**2. Opportunities of using Robust Fixed Point Transformation-based controller**

**2.2. RFPT-based controller design in case of physiological processes**

In this Section, I analyze the main steps of the controller design procedure starting with the general properties of the mathematical model of the phenomenon that I wish to use in the control. By revealing the more specific model properties an effect chain can be deduced that determines the relative order of the control tasks. By the use of a simple approximate model, the need for the information on the components of certain state variables can be evaded. The adaptivity of the designed controller can compensate the consequences of this modeling imprecision.

**2.2.1. Considered modeling difficulties in general**

In diabetes research, mathematical modeling of the physiological processes and the in-vitro investigations have absolute relevance due to the fact that the in-vivo experimenting possibility is limited since the subjects of the examinations are human beings. In such investigations, the real patients are substituted with models of various complexity called

”patient models”. These can be completed with other sub-models (e.g.: absorption

model, sensor model, noise model, etc.) in order to simulate the behavior of the
human metabolic system regarding the glucose-insulin household. However, when the
available mathematical models are used during the controller design, several unfavorable
model properties come to light such as strong non-linearities and time delay effects
that are essential parts of the reality [1]. Efficient handling of the intra- and
inter-patient variabilities is also challenging, since a virtual inter-patient can be described with
a given parameter set of the mathematical model. Identification of the models is also
crucial. Because of the inputs have impulse nature (food boluses, insulin injections),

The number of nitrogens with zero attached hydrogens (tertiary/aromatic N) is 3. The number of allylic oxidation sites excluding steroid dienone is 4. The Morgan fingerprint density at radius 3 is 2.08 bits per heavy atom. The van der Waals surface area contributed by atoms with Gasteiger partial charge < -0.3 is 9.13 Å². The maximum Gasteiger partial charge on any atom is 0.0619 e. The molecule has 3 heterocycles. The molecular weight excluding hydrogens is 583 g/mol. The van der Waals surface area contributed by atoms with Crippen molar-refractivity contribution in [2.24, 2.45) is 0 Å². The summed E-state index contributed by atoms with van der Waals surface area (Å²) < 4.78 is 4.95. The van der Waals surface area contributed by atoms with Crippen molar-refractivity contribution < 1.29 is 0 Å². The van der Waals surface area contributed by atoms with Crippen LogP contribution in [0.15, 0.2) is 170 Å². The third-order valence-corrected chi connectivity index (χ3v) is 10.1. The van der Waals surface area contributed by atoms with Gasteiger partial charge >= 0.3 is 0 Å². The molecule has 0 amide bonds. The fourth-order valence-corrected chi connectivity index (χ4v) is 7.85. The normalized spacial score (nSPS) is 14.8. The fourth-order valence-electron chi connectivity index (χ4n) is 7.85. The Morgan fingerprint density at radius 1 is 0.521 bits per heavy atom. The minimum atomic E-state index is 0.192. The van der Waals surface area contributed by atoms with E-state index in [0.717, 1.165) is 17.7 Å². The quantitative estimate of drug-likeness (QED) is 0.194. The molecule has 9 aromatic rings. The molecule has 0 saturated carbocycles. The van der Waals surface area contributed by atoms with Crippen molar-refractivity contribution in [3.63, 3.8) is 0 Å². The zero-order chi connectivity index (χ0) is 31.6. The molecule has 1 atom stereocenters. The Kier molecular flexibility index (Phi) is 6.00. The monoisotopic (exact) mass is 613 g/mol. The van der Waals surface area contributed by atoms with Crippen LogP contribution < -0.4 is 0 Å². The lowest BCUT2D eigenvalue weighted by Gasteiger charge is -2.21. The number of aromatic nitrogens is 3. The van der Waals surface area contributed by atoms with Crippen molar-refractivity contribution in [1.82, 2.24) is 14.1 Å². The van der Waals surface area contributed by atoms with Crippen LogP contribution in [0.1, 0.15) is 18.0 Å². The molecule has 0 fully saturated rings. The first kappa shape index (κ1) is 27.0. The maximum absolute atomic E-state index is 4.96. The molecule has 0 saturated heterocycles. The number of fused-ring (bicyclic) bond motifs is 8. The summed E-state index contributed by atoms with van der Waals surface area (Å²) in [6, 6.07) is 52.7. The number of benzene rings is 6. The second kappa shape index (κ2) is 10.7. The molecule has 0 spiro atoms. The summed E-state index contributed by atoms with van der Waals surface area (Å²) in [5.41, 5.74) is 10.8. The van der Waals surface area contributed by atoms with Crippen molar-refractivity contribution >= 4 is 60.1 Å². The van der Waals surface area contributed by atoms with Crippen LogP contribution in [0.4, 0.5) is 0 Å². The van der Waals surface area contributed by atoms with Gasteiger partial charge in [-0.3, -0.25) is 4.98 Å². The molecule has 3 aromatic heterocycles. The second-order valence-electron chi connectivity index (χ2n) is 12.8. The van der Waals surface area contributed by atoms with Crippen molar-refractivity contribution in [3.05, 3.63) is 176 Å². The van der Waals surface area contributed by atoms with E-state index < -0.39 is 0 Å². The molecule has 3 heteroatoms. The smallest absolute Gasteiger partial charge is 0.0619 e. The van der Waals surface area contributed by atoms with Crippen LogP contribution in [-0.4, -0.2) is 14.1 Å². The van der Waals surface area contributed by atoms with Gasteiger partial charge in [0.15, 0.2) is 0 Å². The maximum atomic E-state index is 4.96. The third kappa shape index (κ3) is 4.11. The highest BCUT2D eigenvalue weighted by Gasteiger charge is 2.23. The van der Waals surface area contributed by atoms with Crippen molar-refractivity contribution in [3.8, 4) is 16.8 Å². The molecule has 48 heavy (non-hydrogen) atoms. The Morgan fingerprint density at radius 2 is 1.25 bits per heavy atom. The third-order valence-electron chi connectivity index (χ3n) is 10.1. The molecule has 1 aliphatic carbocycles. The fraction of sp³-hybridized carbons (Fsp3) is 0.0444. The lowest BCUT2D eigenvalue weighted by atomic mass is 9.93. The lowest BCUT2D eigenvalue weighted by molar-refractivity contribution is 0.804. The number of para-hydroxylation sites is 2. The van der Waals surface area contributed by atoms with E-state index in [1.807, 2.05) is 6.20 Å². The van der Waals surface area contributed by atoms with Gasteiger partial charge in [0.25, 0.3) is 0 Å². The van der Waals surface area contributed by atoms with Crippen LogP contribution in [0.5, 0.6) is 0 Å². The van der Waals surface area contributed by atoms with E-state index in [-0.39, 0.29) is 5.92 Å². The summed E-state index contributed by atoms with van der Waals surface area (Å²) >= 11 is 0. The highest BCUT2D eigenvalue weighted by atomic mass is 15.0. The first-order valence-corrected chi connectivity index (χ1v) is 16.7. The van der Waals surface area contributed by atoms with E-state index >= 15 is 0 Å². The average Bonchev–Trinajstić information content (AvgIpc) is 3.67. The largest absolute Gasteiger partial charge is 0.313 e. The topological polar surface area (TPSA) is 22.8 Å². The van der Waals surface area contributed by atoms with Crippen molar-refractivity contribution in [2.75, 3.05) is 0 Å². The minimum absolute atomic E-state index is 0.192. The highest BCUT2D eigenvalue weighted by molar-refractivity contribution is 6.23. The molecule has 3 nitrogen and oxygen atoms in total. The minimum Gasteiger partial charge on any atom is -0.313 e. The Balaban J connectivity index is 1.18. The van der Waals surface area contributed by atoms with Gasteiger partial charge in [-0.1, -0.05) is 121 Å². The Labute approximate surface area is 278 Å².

the aforementioned variabilities cannot be determined *a priori. The output values*
are provided by real physiological measurements, therefore they are available only in
given time moments. Furthermore, an identified individualized virtual patient model
belongs only to a given real patient. That means that the model-based controller design
solutions based on a virtual patient model as ”exact model” may be seriously affected
by these problems: they can handle only a particular group of patients who have the
same metabolic attitudes. Further limitation is that these attitudes are assumed to be
permanent in time, that does not seem to be a realistic hypothesis. However, in spite of
these unfavorable circumstances, maintaining the generality of the controller and in the
same time providing ”personalized” control would be most beneficial. In general, adaptive
controllers can provide such solutions. Specifically the RFPT-based adaptive controller
design methodology can be a possible solution due to that fact that it requires only a
roughly approximate mathematical model of the controlled phenomenon. The realization
of such approximate models is detailed in the next section. Beside the approximate
model, the appropriate control task will be provided by the prescribed control law (type
of control).

**2.2.2. Investigation of the effect chain of the control action**